October 6, 2005
Where India Meets Neil Simon
Michael Schlitt sees a definite connection between his type of Jewishness and his reasons for directing a Neil Simon play in India. Being drawn to India and all things Eastern is Jewish, he says. And so is asking a million questions about everything.
"Basically, my work is very Jewish, even if it's not about something Jewish," declares the 44-year-old actor, writer, director and founding member of the Actors' Gang theater company, now based in Culver City. "I've always been a searcher, the wheels in my head always spinning. A rabbi once told me that's as Jewish as it gets."
Schlitt spent the past five years transforming a midlife crisis, a professionally disastrous trip to India, and his burning and failed ambition to make a movie about that disaster into a one-man show called, "Mike's Incredible Indian Adventure." A play about a film about a play, Schiltt's work premieres Friday at EdgeFest, the annual Los Angeles festival dedicated to new and experimental theater. His play's script reads like a page of Talmud, with the central event of the India adventure framed by commentary about the trip itself, the filming of the trip and the questions that inevitably arise from the failure "to create a masterpiece."
"If someone told me to see some one-man show about a guy's attempt to make a movie about his trip to India, I'd probably say 'No thanks,'" says Schlitt over coffee at a Culver City Starbucks. "But on the other hand, there's a real hook to the show. Neil Simon in India is bound to pique curiosity."
Directed by Nancy Keystone, who's also married to Schlitt, the play, at its core, addresses the painful realization that certain youthful dreams will never materialize, "that moment you understand you're never going to make 'Citizen Kane,'" Schlitt says. "Rarely is the journey what you think it's going to be."
In 1999, a producer of questionable repute invited Schlitt to direct a production in India of Simon's "They're Playing Our Song." In the throes of a midlife crisis, Schlitt, who detests this play, ignored his intuition and accepted the offer to put together a production ASAP and tour it in three Indian cities. His rationale: He'd make a movie about whatever happened because that's been his dream, even though he despises the movie business.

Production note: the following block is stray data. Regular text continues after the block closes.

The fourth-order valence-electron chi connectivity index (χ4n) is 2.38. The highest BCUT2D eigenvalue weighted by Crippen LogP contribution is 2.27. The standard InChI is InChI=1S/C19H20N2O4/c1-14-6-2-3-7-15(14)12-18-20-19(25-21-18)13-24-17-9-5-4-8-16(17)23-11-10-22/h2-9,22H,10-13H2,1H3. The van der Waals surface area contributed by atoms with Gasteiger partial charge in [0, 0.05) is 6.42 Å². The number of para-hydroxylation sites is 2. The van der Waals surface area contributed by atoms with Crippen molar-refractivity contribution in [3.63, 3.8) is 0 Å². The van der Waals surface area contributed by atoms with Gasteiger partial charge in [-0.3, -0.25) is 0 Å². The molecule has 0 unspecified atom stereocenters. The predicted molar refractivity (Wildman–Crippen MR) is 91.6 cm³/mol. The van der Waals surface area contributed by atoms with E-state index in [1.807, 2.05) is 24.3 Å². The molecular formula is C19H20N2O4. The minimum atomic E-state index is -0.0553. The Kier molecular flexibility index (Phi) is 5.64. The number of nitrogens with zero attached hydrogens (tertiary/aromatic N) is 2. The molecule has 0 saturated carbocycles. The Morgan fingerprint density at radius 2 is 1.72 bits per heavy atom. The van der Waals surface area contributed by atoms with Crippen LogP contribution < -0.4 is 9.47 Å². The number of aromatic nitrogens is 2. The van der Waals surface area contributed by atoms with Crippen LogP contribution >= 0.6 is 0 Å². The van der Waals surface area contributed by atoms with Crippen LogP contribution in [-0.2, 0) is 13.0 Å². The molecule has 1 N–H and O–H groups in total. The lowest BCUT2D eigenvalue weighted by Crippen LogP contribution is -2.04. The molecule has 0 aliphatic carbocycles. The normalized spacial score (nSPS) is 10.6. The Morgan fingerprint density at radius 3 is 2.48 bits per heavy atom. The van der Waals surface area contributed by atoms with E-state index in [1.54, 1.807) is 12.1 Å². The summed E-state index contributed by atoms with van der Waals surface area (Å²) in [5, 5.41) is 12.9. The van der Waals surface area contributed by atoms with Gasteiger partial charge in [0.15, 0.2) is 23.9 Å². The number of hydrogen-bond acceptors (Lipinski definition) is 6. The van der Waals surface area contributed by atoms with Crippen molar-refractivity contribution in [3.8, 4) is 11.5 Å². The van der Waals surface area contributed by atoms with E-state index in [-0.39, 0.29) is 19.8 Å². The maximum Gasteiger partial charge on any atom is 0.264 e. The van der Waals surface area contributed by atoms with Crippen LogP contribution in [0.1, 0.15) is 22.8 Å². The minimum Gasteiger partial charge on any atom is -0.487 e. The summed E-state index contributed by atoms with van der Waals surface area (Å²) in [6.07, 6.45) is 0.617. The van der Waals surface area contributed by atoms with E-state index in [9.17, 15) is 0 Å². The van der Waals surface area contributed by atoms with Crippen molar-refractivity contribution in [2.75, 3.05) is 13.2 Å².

"All my life there had been this strange tension between working in the theater and working in film. I mean I live in Los Angeles, the film capital of the world," he writes in the script.
"The whole prospect was so shady," Schlitt recalls. "I thought I would just bring the cameras and I would have this great film, some kind of cross between 'Waiting for Guffman' and 'Salaam Bombay.' Instead, I wound up butting my head against the wall for years."
Unable to complete his film, Schlitt finally listened to the advice of a filmmaker friend and returned to the theater.
"You could say it was the path of least resistance, but it's where I needed to be," he says. "I know the theater and that feels great."
"What I love about Mike's play is that it's blazingly honest," says Keystone, whose directing credits led her to be named as one of 2005's "Faces to Watch" in the L.A. Times. "He exposes everything, including some unpleasant aspects of himself, and I have a lot of admiration for him."
Describing himself as "a laid-back neurotic," which he attributes to growing up first in New York and later in Berkeley, Schlitt says his Jewish education ended after nursery school and until recently, "never thought of myself as Jewish." Raised by his mother, who once aspired to be an actress, Schlitt also credits his father, who wrote for the 1960s TV show, "The Monkees," as a considerable artistic influence.
"He was the kind of Jewish father who got me reading Kierkegaard at age 4," he says.
As a theater major at UCLA, Schlitt met the future famous actor Tim Robbins. And they and other fellow students formed the Actors' Gang in 1981, a company that rose to prominence in the L.A. theater scene for its often provocative, avant-garde productions.
"We were this group of guys who all hung out together," he says of the Gang's origins. "There was a lot of testosterone but we all had this great passion for the theater."
Standing in as leader of the Gang when Robbins left for a life in New York with actress Susan Sarandon, Schlitt worked on some 40 productions. This included directing the American premiere of George Tabori's "Mein Kampf," an adaptation of Gogol's "The Inspector General" and performing his critically acclaimed solo show, "Drive, He Said." In 2000, Schlitt essentially parted from the Gang, a move he'd rather not discuss in great detail. It did, however, have something to do with the midlife crisis that led to his current show. "For 16 years, I was the company's resident Solomon," he says. "It was time to step away."
Though Schlitt says he hasn't completely given up on finally making his movie, the play he wound up with instead "has definitely gotten the monkey off my back. I have fed myself artistically," he says. "And if it's between the artistic or the commercial path, I know which one I'd choose."
"Mike's Incredible Indian Adventure" runs Oct. 7-23, 9:15 p.m. at the Los Angeles Theatre Center, 514 S. Spring St., Los Angeles. Tickets are $15 or $8 with EdgeFest Passport. For more information, call (866) 811-4111 or visit www.edgeoftheworld.org.